Irish medical technology firm Medtronic has agreed to distribute artificial intelligence (AI)-based stroke care solutions provider’s new technology across US centres.’s software, which holds US Food and Drug Administration (FDA) clearance, has been designed to detect suspected large vessel occlusion (LVO) strokes.

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It can be linked to hospital computed tomography (CT) scanners and uses advanced deep learning to automatically notify specialists about a suspected LVO stroke.

Within minutes, the software sends radiological images directly to stroke specialists’ smartphones.

The technology is expected to optimise stroke care and decrease time-to-treatment for better patient outcomes.

Under the terms of the deal, Medtronic will distribute’s LVO detection and triage software services that have marketing authorisation in the US. technology is available in more than 200 hospitals and aims to expand to all stroke centres. co-founder and CEO Dr Chris Mansi said: “As the largest medical device company in the world, Medtronic is an ideal partner to help physicians access’s cutting-edge technology to ensure as many patients get the care they need as quickly as possible.”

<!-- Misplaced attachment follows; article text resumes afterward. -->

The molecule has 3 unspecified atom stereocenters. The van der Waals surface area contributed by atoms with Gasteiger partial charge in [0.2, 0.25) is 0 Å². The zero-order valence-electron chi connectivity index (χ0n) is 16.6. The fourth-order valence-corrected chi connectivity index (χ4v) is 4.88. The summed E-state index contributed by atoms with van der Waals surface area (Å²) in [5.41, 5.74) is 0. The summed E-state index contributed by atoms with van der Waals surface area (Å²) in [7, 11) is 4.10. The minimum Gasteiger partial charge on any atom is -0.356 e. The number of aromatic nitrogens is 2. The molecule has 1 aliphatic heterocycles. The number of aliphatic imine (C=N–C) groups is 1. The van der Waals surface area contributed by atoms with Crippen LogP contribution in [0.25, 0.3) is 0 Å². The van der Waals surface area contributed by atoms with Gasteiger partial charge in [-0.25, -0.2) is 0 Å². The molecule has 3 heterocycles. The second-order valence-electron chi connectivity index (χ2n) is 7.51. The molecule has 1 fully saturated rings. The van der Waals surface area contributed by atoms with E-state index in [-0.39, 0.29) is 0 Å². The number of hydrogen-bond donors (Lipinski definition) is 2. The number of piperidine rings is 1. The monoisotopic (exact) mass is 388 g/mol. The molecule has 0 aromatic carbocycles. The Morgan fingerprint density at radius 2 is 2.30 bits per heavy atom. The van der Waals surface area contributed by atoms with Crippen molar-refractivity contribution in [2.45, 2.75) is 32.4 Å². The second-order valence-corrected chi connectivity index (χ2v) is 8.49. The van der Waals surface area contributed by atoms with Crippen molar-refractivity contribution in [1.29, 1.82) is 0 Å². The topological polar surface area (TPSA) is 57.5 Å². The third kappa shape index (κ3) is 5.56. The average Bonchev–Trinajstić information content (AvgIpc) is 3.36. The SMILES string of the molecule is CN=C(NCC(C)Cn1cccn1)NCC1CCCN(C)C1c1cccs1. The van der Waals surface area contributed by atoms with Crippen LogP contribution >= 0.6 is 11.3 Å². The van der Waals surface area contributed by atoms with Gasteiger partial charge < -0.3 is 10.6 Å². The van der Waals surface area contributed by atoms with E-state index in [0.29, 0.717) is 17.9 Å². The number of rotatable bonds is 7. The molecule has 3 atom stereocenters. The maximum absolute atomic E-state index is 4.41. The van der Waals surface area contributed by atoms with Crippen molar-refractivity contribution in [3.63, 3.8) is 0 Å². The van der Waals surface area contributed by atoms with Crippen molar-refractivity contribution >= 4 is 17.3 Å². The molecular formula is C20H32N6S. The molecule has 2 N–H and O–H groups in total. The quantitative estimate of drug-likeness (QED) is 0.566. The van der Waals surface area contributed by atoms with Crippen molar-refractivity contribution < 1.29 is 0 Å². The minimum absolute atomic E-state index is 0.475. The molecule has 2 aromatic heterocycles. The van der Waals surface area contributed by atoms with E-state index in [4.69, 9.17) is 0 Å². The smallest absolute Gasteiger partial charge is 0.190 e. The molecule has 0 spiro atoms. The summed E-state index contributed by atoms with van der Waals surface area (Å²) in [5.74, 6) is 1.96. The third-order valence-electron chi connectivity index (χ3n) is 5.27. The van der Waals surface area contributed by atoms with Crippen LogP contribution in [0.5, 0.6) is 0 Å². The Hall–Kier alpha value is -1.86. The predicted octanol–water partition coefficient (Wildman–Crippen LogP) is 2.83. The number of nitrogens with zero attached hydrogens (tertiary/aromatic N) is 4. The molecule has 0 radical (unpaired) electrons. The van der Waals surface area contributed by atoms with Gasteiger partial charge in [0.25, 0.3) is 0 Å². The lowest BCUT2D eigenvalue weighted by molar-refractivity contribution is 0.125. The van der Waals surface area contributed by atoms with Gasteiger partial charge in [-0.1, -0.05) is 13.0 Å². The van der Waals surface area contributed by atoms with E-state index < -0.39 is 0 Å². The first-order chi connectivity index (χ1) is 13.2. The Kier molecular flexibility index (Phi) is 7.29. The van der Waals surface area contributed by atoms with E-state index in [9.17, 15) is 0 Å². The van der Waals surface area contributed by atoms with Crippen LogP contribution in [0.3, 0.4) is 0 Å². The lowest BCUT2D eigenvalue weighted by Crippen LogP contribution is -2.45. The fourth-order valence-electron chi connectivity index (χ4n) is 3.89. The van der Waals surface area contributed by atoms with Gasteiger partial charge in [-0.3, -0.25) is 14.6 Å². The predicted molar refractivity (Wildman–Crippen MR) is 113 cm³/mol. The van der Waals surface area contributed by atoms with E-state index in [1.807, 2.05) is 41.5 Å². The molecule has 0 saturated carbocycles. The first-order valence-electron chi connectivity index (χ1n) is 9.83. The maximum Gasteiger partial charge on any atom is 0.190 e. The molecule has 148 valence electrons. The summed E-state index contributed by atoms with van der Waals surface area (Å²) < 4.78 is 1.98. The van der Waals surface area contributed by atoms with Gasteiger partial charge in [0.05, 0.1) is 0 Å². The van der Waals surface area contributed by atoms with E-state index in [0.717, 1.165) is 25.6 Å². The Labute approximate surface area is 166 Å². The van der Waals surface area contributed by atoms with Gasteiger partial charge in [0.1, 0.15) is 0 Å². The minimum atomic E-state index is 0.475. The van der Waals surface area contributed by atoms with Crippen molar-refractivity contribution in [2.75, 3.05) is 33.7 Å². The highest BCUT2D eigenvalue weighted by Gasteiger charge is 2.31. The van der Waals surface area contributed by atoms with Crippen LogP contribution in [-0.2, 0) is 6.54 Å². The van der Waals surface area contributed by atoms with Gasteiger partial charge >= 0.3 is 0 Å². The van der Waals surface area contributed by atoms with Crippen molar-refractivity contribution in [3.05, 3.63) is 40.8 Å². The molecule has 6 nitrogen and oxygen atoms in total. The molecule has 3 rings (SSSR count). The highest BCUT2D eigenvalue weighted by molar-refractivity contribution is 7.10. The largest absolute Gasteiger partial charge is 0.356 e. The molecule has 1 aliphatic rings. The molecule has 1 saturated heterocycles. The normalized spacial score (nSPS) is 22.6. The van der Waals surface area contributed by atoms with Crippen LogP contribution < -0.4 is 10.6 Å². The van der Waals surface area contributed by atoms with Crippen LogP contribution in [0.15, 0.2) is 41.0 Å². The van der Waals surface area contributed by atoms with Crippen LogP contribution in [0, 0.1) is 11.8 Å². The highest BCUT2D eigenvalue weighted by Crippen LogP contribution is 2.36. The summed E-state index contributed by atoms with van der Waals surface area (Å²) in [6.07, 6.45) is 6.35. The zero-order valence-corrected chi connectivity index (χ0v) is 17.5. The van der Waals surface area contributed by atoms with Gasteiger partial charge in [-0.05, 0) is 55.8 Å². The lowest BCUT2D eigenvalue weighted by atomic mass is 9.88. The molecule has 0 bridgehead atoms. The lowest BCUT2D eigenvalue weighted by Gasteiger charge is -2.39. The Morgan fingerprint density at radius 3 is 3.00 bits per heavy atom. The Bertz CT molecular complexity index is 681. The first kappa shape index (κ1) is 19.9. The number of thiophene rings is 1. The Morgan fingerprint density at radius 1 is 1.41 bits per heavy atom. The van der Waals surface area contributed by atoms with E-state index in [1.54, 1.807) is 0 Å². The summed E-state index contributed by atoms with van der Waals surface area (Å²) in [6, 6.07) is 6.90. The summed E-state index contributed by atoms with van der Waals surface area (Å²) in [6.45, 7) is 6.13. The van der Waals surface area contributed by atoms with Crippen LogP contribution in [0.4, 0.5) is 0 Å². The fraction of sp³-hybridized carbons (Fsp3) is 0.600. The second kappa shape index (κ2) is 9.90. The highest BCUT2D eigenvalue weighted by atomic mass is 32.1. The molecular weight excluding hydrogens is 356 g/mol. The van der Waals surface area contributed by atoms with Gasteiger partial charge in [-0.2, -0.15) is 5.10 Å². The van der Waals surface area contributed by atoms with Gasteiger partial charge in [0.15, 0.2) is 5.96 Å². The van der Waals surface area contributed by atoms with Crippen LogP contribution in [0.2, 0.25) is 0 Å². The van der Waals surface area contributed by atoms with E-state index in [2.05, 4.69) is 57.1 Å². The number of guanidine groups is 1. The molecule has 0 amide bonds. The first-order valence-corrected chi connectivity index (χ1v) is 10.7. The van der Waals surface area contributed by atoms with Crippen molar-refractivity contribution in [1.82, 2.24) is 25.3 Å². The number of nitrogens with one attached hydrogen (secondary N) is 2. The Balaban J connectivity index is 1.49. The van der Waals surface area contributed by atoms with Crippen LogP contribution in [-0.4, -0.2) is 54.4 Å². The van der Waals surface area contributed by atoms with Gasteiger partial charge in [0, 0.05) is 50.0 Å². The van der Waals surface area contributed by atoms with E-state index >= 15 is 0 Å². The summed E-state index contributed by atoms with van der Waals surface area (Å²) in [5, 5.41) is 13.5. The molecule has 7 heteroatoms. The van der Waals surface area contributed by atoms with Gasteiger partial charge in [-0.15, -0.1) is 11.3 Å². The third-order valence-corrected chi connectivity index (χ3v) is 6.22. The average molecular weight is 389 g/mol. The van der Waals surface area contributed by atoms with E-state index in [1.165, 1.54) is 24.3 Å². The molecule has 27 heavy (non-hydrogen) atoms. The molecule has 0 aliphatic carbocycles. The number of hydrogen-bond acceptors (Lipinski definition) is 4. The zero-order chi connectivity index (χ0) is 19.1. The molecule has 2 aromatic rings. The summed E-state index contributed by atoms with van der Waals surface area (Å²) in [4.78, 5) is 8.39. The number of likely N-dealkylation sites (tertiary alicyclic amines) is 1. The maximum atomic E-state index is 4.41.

Of all patients who suffer from an LVO in the US, only 15% are estimated to undergo a mechanical thrombectomy procedure that removes blood clots, noted Medtronic.

In a study conducted at two sites, Viz LVO demonstrated the ability to alert the stroke specialist earlier than standard in 95.5% of true positive cases. The software was able to save an average of 52 minutes.

Medtronic Neurovascular business vice-president and general manager Stacey Pugh said: “We are excited about this partnership because’s technology has the potential to significantly reduce the time it takes for patients suspected of LVO stroke to receive the care they need.

“’s software coupled with our network is going to increase access to needed therapies. It greatly complements our existing portfolio.”

Currently, the Irish company provides the Solitaire Platinum revascularisation stent designed to retrieve clots from occluded blood vessels in the brain of patients having an acute ischemic stroke (AIS) due to an LVO.